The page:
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19 January 2018 - Blog by Helen McGrath, Policy & Communications Manager

Publish date: 19/01/2018

If the crisis in the NHS was not enough to substantially wobble concerns being voiced within the sector and in the media around public-sector funding, staffing, contractual management, and leadership; the shock collapse of Carillion this week has thrown the debate into sharp focus and not without good cause. I say shock of course, because many of us simply didn't see this coming but for those in the know, or rather those who should have been, the fact that Carillion issued 3 profit warnings over the last 6 months and held just £29 million at the point of collapse might have provided a clue.

Based in Wolverhampton, Carillion employs around 20,000 staff in the UK and is involved with a number of major projects including HS2, hospital builds and road bypasses. That, together with the management of pubic services such as prisons and schools and maintaining services to Network Rail and homes for the Ministry of Justice demonstrates the sheer scale of impact on the public sector. The immediate concern now is the domino effect and wider impact on the thousands of suppliers and sub-contractors. The total debt of the company has been set around £900 million and there is also a £600 million-pound deficit in the pension fund with questions now being asked around director's bonuses.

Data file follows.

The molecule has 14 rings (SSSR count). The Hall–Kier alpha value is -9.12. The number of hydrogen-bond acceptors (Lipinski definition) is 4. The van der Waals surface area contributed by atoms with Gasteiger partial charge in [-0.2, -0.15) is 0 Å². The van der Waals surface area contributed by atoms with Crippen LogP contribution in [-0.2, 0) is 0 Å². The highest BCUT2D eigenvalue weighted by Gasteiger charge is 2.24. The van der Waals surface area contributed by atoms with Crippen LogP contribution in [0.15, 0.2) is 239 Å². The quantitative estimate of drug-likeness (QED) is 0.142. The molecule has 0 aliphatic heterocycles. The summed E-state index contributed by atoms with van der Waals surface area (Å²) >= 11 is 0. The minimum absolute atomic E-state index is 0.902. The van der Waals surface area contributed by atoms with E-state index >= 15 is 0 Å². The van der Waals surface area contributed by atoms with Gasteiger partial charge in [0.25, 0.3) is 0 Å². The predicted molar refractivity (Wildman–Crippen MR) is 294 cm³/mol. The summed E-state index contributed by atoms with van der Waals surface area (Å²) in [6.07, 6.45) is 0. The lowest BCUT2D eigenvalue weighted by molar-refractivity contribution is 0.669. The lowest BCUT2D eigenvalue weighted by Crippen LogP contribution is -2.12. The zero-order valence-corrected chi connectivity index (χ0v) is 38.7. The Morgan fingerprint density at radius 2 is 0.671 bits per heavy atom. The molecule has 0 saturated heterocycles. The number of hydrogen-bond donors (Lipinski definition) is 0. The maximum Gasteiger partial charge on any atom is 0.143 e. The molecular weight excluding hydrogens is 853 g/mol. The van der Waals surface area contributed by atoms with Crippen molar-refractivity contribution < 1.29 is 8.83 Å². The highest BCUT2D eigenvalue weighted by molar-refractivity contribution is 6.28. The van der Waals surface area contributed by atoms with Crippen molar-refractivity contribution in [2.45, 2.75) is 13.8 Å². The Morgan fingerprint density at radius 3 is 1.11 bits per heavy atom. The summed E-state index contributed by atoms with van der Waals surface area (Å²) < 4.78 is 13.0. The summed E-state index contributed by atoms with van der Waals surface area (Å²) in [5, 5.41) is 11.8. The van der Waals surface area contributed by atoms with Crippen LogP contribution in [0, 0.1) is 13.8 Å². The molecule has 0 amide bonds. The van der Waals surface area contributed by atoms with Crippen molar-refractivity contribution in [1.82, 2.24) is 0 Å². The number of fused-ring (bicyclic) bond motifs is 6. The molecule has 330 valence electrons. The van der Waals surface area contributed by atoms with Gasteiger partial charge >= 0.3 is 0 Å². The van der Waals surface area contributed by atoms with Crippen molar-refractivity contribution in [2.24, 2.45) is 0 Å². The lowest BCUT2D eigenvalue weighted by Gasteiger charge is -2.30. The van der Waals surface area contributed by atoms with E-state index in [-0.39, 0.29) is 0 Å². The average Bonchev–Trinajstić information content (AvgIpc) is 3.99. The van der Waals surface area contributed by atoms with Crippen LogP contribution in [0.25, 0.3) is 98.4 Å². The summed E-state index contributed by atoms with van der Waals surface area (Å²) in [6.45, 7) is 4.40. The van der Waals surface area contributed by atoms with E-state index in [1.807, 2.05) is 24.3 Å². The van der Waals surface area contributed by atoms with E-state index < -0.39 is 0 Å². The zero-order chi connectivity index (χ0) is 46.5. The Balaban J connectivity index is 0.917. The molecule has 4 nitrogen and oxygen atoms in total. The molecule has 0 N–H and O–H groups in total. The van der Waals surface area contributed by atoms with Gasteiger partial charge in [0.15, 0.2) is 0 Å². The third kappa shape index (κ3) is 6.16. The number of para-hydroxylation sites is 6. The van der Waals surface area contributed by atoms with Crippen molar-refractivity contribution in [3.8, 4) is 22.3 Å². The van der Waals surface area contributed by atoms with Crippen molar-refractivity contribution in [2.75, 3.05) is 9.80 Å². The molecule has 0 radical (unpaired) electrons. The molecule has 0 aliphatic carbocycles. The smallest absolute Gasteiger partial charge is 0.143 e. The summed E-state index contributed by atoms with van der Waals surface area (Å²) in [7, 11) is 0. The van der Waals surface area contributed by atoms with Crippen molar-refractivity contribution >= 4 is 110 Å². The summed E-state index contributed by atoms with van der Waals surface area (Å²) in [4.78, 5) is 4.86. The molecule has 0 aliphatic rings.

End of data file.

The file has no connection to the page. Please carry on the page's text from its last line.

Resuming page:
The impact on local government is still unknown but the LGA issued a news press stating that "A relatively small number of councils are affected by the collapse of Carillion. They have been monitoring the situation closely and are implementing contingency plans to keep services running as normally as possible".

There are now, of course, calls for a public inquiry which may raise some difficult questions for the Government. Bernard Jenkin, the Conservative chairman of the House of Commons Public Administration Committee, said Carillion's collapse "really shakes public confidence in the ability of the private sector to deliver public services and infrastructure".

How much of Carillion's collapse can be attributed to the negative relationship between austerity and PFI? I'll leave that one for you to mull over…